Begin in the beginning…

This is the post excerpt.


Ok, so this is clearly under construction, but you’ve got to start somewhere. I feel like I’ve just pushed the sawdust over into the corner and cleared a space between boxes that will need to be unpacked someday just so I can clear my throat and say something. This blog is about recovery, and in my mind the word recovery is always lit up like a theater marquee with those small white lights that circle and flash around the title. Recovery has become a big thing for me since I first entered the realm of 12-step meetings just about exactly 4 years ago today. The word recovery is very powerful, because with that one word, you get a sense of three very different places. Like the word “Healing” it feels like both a noun and a verb to me. It makes it clear that there was a previous state of being, and then something happened. You were wounded or injured or shamed and so you were no longer who you had been. There was a wound or a challenge or an addiction, and you began to hope that there may be a future state where that wound may be healed and the addiction may be managed, but at this specific time, we’re strung out between that painful past and a future where we hope to be free from that pain. Recovery is an action, a choice. If you cut yourself, your body will very likely bring forces to bear automatically to heal that cut, and it will happen without any intention to heal on your part: it just happens. Sadly, recovery isn’t that simple. The people who struggle with addictions or challenging people in their lives are like people with compromised immune systems. We don’t heal automatically. We get cut, and then months or even years and decades later, we notice that we’re still bleeding from the open wound. It didn’t heal. It still hurts. Finding a way to consciously and deliberately heal is hard, you can’t just call out your white cells and motivate them to come to your rescue: it doesn’t work that way. You begin to take steps… stairway-to-heaven-screensaver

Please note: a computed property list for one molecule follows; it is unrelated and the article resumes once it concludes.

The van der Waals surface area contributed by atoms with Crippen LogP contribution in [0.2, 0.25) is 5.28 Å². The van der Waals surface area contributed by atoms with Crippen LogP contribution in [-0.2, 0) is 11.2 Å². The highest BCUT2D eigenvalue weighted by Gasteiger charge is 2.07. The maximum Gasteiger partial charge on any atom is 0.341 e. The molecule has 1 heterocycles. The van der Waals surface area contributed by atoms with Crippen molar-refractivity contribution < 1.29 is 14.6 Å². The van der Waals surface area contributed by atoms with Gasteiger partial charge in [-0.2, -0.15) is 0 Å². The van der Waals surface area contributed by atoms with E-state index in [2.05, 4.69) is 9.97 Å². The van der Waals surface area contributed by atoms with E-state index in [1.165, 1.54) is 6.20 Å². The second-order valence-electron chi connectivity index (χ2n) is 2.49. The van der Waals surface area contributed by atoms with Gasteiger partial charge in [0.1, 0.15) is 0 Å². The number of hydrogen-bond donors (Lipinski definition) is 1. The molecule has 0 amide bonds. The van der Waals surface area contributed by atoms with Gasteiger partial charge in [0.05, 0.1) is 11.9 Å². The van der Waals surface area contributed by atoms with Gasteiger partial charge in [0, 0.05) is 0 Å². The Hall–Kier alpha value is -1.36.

It’s hard. It feels all uphill. It feels stupid, to be working so hard at something other people seem to do effortlessly. Also, just the act of beginning to heal your wounds is exhausting and you’re almost certain to already be flat on your back just from living with the wound. It’s not fair. But eventually, something will shift, because;

“And the day came when the risk to remain tight in a bud was more painful than the risk it took to blossom.” Elizabeth Appell.
Recovery is a road, not a finish line. About four years ago, today, I took the first step down that road. I’m still walking. This is the place where I and others can and will publish tales from that road. Welcome.

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